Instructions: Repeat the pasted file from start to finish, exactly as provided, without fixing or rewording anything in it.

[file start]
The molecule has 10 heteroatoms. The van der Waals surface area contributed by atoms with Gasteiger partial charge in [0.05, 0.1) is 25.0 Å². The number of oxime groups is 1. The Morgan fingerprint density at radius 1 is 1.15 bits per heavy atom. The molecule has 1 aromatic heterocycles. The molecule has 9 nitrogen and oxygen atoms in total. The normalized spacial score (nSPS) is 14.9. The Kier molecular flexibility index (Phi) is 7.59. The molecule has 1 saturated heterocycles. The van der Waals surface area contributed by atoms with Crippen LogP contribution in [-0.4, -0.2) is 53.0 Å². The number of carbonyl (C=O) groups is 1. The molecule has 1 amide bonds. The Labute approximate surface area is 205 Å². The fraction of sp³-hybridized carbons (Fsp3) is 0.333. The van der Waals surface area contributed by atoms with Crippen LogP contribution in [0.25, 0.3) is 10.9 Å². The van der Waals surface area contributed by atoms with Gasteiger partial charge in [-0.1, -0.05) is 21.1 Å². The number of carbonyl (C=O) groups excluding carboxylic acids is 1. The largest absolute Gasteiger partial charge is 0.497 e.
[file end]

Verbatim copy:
The molecule has 10 heteroatoms. The van der Waals surface area contributed by atoms with Gasteiger partial charge in [0.05, 0.1) is 25.0 Å². The number of oxime groups is 1. The Morgan fingerprint density at radius 1 is 1.15 bits per heavy atom. The molecule has 1 aromatic heterocycles. The molecule has 9 nitrogen and oxygen atoms in total. The normalized spacial score (nSPS) is 14.9. The Kier molecular flexibility index (Phi) is 7.59. The molecule has 1 saturated heterocycles. The van der Waals surface area contributed by atoms with Crippen LogP contribution in [-0.4, -0.2) is 53.0 Å². The number of carbonyl (C=O) groups is 1. The molecule has 1 amide bonds. The Labute approximate surface area is 205 Å². The fraction of sp³-hybridized carbons (Fsp3) is 0.333. The van der Waals surface area contributed by atoms with Crippen LogP contribution in [0.25, 0.3) is 10.9 Å². The van der Waals surface area contributed by atoms with Gasteiger partial charge in [-0.1, -0.05) is 21.1 Å². The number of carbonyl (C=O) groups excluding carboxylic acids is 1. The largest absolute Gasteiger partial charge is 0.497 e.